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Stand Up Against School Pushout of Black Girls

On Tuesday, a North Carolina school resource officer picked up a Black student, lifted her over his head, and slammed her onto the floor of her high school. She lay motionless on the ground, before he picked her up and hauled her away. The footage is reminiscent of last year’s video of a South Carolina police officer grabbing a Black girl by her neck, flipping her on her back, and throwing her across the floor in the middle of class.

Both assaults are horrific — and of a piece with a broader issue of disproportionate, discriminatory (and sometimes violent) discipline of Black girls in school. The U.S. Department of Education reports that Black girls are five times more likely to be suspended from school than white girls, schools are three times more likely to suspend Black girls with disabilities as white girls with disabilities, and Black girls are more likely than students of any other race or gender to be suspended more than once.

These dismal statistics have nothing to do with actual student behavior — Black girls (obviously) don’t misbehave more frequently or seriously than any other students — and everything to do with sexism and racism in school discipline. Discriminatory discipline runs the gamut from pulling girls out of class for violations of (racist) dress codes prohibiting cornrows to suspensions for vague “attitude violations” disproportionately applied to Black girls and other girls of color.

These unfair, inequitable sanctions have real consequences. They can lead to lost class time, lower grades, and increased risk of dropping out or getting pulled into the juvenile justice system. The repercussions can continue long into the future, troubling job and career prospects down the road.

And this discriminatory school pushout isn’t just unethical. It’s also illegal.

If you’re a student, parent, or teacher, download the National Women’s Law Center’s “Let Her Learn” toolkit (available in English and Spanish) to learn students’ rights and evaluate your school’s existing discipline policy and practices. Is your school’s dress code policy sex-specific? Does it target hairstyles or clothing common to certain racial, ethnic, or religious communities? Are girls of a certain race or ethnicity punished more often than others for vague offenses like “talking back”?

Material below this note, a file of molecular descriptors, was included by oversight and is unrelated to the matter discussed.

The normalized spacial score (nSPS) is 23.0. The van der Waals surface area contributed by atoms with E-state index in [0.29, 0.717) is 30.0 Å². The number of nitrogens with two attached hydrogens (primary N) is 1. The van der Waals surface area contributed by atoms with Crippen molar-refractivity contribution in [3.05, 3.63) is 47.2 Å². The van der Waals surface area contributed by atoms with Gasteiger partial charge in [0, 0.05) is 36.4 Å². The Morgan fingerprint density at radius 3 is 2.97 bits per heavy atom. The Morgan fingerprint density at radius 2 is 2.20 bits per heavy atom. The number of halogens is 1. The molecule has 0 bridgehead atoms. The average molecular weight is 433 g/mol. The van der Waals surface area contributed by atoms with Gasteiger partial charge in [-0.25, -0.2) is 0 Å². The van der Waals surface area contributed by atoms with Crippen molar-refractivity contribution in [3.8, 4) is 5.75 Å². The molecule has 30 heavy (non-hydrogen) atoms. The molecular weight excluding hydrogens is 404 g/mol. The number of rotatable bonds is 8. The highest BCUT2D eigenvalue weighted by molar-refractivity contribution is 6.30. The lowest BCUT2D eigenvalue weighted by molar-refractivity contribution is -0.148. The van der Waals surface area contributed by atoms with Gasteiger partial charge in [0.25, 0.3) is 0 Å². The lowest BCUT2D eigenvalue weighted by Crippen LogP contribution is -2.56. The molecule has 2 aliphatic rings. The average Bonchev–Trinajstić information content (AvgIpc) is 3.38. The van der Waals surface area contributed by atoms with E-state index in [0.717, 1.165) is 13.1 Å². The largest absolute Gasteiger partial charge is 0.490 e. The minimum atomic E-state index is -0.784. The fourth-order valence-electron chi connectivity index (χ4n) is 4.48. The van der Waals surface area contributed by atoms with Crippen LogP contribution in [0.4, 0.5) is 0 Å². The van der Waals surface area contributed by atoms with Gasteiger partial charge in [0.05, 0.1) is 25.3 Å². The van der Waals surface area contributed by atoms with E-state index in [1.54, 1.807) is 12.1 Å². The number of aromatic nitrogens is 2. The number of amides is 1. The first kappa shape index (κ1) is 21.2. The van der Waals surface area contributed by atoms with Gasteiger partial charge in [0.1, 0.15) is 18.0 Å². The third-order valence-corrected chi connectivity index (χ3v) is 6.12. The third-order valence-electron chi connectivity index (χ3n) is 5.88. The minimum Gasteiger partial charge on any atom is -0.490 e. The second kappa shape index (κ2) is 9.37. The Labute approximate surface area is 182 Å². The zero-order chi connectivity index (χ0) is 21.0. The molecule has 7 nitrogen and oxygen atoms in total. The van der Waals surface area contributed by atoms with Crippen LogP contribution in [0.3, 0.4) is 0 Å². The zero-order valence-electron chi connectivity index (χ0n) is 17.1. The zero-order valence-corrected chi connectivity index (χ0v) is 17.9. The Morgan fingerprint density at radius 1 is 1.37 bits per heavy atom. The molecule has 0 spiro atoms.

If so, it’s probably time to start organizing. The Trump White House isn’t bound to be a friend in this fight. So, now more than ever, it’s on all of us to act creatively, persistently, and tirelessly to make our schools fair and just.

Video transcript:

This is what they call me in school.

[The words “aggressive”, “loud”, “angry”, “unladylike”, and “rude” appear on the girls’ bodies.]

I was sent home because of how my hair looks.

Had a teacher cut my hair off for playing with my braids.

Thrown to the floor for sitting at my desk.

Black girls are suspended five times more than white girls, but they don’t commit more serious offenses. 

Why is this happening?

[The girls begin to remove the words from their bodies.]

I’m strong.

I’m sensitive.

I’m powerful.

I’m smart.

I’m a leader.

[The words “#LetHerLearn. Join the movement to end school pushout” flash across the screen.]

Header image via the National Women’s Law Center.

New Haven, CT

Dana Bolger is a senior editor at Feministing.com and the co-founder (and former ED) of Know Your IX, a national youth-led organization working to end gender violence in schools. She's testified before Congress on Title IX policy and legislative reform, and her writing has appeared in a number of outlets, including The New York Times, USA Today, and The Nation. She's a student at Yale Law School.

Dana Bolger is the co-founder of Know Your IX and a senior editor at Feministing.

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